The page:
It is very possible that had she not chosen to end her life when she did, the photographs on which her reputation now so definitively rests would never have come to light, the first precocious efforts of an artist who developed upon the insights they contain, but ultimately moved beyond adolescent preoccupation into the more nuanced possibilities that these works do indeed suggest. Perhaps the most tantalising thing about them is the fact that we will never actually get to see this mature vision. Conversely, attaching an undue significance to the unfortunate fact of Woodman’s suicide achieves little, save to diminish the raw wound it surely left in the lives of those who actually knew her.

Although we think of the camera as an exclusively visual machine, it is also a temporal one, exposing slippages in the passage of time; now duration is revealed as loss, and it is irrevocable. This body that occupies space, site of a complex subjectivity, does not fill the image – we only get to see where it might have been, an act of displacement, and even when it appears so much like fiction, reality bleeds through, perhaps more forcefully than we imagined. Her theatrical gestures, what seem like games really, have a latent purpose. Woodman becomes a kind of disappearance within the image; we must acknowledge that as much as she is explicitly visible there is a real sense too that these are not so much self-portraits as they are experiments in being photographed. She is provoking certain distortions that reveal how much of what we actually see depends on what we expect from an image.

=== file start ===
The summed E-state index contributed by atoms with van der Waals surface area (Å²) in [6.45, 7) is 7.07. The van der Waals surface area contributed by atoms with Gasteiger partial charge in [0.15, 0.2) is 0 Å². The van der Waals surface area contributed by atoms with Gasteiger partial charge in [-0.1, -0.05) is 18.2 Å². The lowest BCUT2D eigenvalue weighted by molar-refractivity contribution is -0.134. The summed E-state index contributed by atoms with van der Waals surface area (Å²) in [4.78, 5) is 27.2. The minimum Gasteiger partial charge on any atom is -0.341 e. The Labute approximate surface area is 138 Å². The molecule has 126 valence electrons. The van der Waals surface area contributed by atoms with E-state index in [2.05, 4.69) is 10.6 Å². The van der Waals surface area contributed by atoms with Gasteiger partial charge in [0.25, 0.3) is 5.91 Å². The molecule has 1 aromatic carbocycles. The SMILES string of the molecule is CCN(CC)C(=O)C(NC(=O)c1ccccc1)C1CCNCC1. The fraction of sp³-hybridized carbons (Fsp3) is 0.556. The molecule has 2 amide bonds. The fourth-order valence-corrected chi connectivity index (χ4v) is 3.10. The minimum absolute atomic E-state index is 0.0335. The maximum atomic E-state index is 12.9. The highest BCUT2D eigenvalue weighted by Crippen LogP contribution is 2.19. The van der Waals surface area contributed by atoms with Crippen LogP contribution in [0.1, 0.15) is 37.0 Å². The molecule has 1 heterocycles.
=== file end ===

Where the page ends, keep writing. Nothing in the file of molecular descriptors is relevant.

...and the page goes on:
Spared the corrosive brutality of time and yet apparently tormented by something just as insidious, Woodman never lived to disappoint us. The collective image we now have of her is probably nothing like the person she was, or might have been. Saying that we can know her through the photographs is to admit that we don’t know her at all. To judge her solely by the influence she has subsequently had is to miss the burning ambition and intellectual rigour of what was left behind.